BT TV football coverage puts the wind up BSkyB. "In space no one can hear you churn".
In a move that will cause BSkyB serious concern, the telco has taken the TV sports market by the scruff of its hitherto expensive neck and given it a damned good shaking. BT has succeeded in gaining the rights to show 38 live Premier League matches per season for at least the next three years and in so doing has broken BSkyB's stranglehold on the televising of top notch football in Britain. The first match that the telco will broadcast to its broadband user base will be on August 17. BT will also broadcast UK FA Cup games and football from the Brazilian, French, German, Italian leagues as well as Scottish Premier League action. Joy will be unconfined.
Sky, with its deep pockets and huge reach, has had a de facto monopoly over the provision of Premier League fixtures for more than 20 years now and the unexpected competition from a telco is the first real challenge to BSkyB's sporting coverage hegemony since the satellite company launched back in 1990.
Sky will continue to show Premier League football (and many more matches that BT will be broadcasting) and it will continue to charge a hefty premium to its audience for the privilege of watching them.
However, BT, which is practicing what it has been preaching and is demonstrating its determination to become a bona fide broadcaster by spending more than £1 billion over the next three years to secure rights to show major sporting events to its broadband base in Britain and Ireland.
The BBC and some independent commercial television companies used to show many big and important football matches as well as live Test Match cricket and other major sporting events but lost out to BSkyB's ability to pay monstrously huge sums to obtain the broadcasting rights. Competitors simply couldn't afford it and now the BBC can broadcast only a handful of what might best be described as 'heritage' events such the FA Cup Final and one or two other 'national' sporting occasions.
BT has licenses for three TV channels , BT Sport 1, BT Sport 2 and the recently acquired ESPN in the the UK and Ireland.
BT Broadband packages start at £10 a month for what is described as "standard" connection and £15 a month for"superfast" fibre-optic cable access, where it exists - and that certainly is not yet across the whole of the UK and Northern Ireland. BT customers will not have to pay anything extra to see football or any other sporting events that BT will provide. The telco is spending a lot on Rugby Union as well as football.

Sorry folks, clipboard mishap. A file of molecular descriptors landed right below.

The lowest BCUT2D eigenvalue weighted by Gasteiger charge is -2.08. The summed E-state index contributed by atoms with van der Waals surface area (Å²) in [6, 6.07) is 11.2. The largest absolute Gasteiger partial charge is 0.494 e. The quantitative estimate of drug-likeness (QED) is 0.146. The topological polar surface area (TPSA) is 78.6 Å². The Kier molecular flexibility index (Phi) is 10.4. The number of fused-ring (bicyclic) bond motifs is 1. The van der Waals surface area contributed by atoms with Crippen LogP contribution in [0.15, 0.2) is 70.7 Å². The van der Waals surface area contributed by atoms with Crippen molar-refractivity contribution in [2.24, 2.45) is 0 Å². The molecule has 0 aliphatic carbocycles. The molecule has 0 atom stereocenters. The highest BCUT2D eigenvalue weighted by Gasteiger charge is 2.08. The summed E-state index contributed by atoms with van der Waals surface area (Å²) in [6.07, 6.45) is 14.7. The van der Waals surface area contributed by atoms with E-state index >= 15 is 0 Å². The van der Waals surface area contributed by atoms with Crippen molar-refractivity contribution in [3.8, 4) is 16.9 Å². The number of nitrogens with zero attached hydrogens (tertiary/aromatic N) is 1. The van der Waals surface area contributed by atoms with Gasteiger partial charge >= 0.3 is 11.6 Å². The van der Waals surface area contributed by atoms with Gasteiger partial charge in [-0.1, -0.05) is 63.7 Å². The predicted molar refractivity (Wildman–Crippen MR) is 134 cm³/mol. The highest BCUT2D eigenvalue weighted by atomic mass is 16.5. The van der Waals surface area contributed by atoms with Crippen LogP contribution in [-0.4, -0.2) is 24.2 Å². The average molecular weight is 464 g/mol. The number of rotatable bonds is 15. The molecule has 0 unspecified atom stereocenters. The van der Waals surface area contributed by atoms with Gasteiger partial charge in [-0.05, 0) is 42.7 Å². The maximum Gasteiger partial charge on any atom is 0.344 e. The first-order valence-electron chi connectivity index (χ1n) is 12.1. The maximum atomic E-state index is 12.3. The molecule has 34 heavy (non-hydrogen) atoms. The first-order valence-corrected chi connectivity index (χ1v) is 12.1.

Other users will be able to view games on tablets and Web TVs via the BT Sport app.
BT, making as much noise as it can about what could be a real and ling-lasting challenge to Sky (others such as Setanta and ESPN tried to take on the giant and failed in the attempt) with the Chief Executive of BT, that man-of-the-people, Ian Livinston, grandiosely claiming that the telco is "giving football back to the nation", adding, "UK sports fans have had a rough deal for too long. M,any have been priced out of the market, but we will change this by giving away BT Sports free with our broadband offerings."
BT says its customers churning to it from Sky will save a hundred pounds or more a year by making the switch.
Unsurprisingly Sky is scornful of the BT initiative, at least in its public pronouncements, but there can be little doubt that behind closed doors executives will be very worried indeed. BT's move could, if you'll excuse another sporting pun, be a game changer - especially if BT reaches a distribution agreement with the likes of Virgin Media and Talk talk, both of whom offer Sky channels to their consumer bases.
Virgin Media says, “We’re always looking to bring the best possible value and breadth of high quality content to our customers and we’re talking to BT about how we could make the forthcoming BT Sport package available.”
Meanwhile, munching away on a big bunch of sour grapes, a Sky spokesperson tried to spin the story against BT for all it is worth (and it is worth a lot). He said, "BT Sport is not free and customers are smart enough to realise they'll pay for it through more expensive broadband and phone services. For us, sport isn't a marketing gimmick to promote another product". Nay, nay, thrice nay. and perish the thought, Sky would never, ever do anything like that
The spokesperson continued ," We are long-term supporters and our sustained investment has benefited sports fans and British sport at all levels" However he failed to mention that Sky has made made millions from providing coverage via what is, effectively, almost a monopoly in some sporting areas. Neither did he talk about the fact that Sky charges a premium on those who want access to Premier League football and other big sporting events.
BT will operate its TV channels from a new site at the London Olympic showground so there might yet be a bit more life inside the East London venue which on many a weekday seems to be all but deserted.